Top 3 trends forcing professional services companies to change their Business Model

Paul Smitherman |

Digital Technology has been revolutionising the way businesses operate, driving new business models, increasing productivity and delivering better customer service. Professional Services organisations have helped many organisations to leverage the advantages of this digital transformation. These changes are now set to transform the way they deliver their own services. Digital delivery of services, outcomes-based pricing and the virtual workforce are driving a seismic shift in the industry.

“To thrive in a digital world new business models will need to embrace these changes”

1/ Digital Delivery


Technological innovations are changing the way businesses operate and are set to transform the way Professional Services firms deliver their services.

On-line collaboration is moving service delivery from face-to-face interactions to internet-enabled platforms. The life cycle of project delivery, from Marketing, Bid Management, and Resource Management through to Profitability and Billing, is being managed on-line and in real-time. The cloud solutions that have brought benefits to their clients are now being deployed by providers to transform their service delivery.

Artificial Intelligence (AI) technology is making specialist expertise available through natural language interfaces, replacing face-to-face engagements. Shifting services that can be offered through AI will free up expert resources to deliver transformational innovation to clients.

Over time Professional Services firms build up considerable knowledge and expertise, but up to now this has only been available to clients as part of a formal engagement. Digital innovations are providing the platforms on which these assets can be monetised, and the leading firms will seek ways to offer these services digitally via subscription-based packages.

These changes will disrupt the traditional profitability model of billable hours less costs. Up to now firms have had to grow permanent headcount to increase revenue linearly. The changes in service delivery provide opportunities for non-linear growth.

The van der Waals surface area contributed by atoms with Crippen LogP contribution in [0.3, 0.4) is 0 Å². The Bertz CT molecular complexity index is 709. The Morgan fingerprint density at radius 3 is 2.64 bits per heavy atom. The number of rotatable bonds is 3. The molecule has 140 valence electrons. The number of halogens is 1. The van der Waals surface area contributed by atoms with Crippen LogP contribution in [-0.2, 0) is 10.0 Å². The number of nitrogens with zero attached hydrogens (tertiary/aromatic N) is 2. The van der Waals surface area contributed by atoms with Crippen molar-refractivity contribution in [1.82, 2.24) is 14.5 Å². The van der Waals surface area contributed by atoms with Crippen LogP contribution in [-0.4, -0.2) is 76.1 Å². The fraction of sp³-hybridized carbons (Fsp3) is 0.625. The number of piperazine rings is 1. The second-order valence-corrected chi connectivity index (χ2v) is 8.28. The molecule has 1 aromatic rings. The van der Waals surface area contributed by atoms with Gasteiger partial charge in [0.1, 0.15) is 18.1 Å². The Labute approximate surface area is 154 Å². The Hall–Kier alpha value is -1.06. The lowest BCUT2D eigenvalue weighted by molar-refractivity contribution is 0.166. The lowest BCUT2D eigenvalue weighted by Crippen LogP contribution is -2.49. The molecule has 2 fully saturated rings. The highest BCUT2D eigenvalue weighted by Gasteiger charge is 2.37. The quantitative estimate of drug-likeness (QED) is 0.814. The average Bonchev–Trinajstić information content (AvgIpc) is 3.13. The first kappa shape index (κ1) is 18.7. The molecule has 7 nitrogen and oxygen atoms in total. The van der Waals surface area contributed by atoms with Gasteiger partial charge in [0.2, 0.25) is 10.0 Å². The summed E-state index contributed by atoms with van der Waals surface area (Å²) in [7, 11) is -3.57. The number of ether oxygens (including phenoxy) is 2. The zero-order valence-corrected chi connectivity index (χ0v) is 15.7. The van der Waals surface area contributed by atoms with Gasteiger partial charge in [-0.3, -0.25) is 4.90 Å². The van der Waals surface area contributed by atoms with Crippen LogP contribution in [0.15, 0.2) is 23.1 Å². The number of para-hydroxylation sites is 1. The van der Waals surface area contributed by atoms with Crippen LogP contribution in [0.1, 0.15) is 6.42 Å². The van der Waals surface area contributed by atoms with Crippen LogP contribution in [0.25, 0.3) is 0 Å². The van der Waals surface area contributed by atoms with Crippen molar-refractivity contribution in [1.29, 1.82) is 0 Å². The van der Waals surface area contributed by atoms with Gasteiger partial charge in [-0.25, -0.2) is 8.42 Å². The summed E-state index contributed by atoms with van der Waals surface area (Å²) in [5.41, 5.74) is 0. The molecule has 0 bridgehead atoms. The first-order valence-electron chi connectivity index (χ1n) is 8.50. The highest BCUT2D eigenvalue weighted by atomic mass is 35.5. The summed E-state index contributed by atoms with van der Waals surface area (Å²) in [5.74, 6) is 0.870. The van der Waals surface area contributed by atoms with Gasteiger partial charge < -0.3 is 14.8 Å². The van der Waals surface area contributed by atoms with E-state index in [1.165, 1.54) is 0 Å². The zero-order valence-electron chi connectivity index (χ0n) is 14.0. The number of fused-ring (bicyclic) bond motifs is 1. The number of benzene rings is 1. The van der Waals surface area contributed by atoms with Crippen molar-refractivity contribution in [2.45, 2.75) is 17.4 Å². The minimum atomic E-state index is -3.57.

Cloud solutions

Entering this market requires skills to develop, support and continuously improve offerings in order to grow revenue.

“Cloud solutions, containing the required data, AI algorithms, and easily accessible user interfaces will be key to success.”

2/ Outcome-based Pricing

Customers are increasingly focused on desired business outcomes rather than the effort associated with the delivery, driving new contract structures and relationships with providers. This model transfers much of the risk from the client to the Professional Service provider and challenges include preparing accurate bids that enable both parties to monitor delivery and measure success. Repeatability is the key to defining profitable proposals, based on previous performance and results.

These innovations extend through the full life of an engagement, allowing managers to monitor costs in real-time, and flex resources to keep delivery on track and within budget. Close collaboration between provider and client can be enabled via digital platforms, allowing blended client/provider teams to work together more effectively.

Contracts will define the outcomes expected by the client, with less detail on how the end result will be achieved. This shift will need new skills to define measurable outcomes that can be assessed both during and at the end of an engagement.

“Project Managers will need new tools to monitor performance and profitability in real-time to ensure customer expectations are met within budget.”

3/ Virtual Workforce

Time and materials business models rely on expanding the workforce to grow the business. In the developing technological environment opportunities are emerging for Professional Services companies to flex their resources to meet project demands. The talent market is increasingly digitised, enabling organisations to identify and attract specialist talent and deploy them on client engagements for specific tasks. Teams can be flexed as needed. The traditional staff pyramid will increasing be replaced with a bespoke talent profile of contingent workers for each engagement.

Powerful collaboration platforms are available to enable the virtual workforce to operate as coherent virtual teams and to deliver services as and when they are required. Talent may be accessible on the open market through talent platforms, or through partnerships with specialist organisations.

Workforce Management Systems are becoming more sophisticated, with outdated spreadsheet-based resource allocation being replaced by real-time sourcing and monitoring systems that allow effective management of virtual teams across employees and external resources.

New entrants to the market are arriving “digital-ready”

Professional Services Companies will need to embrace these changes to compete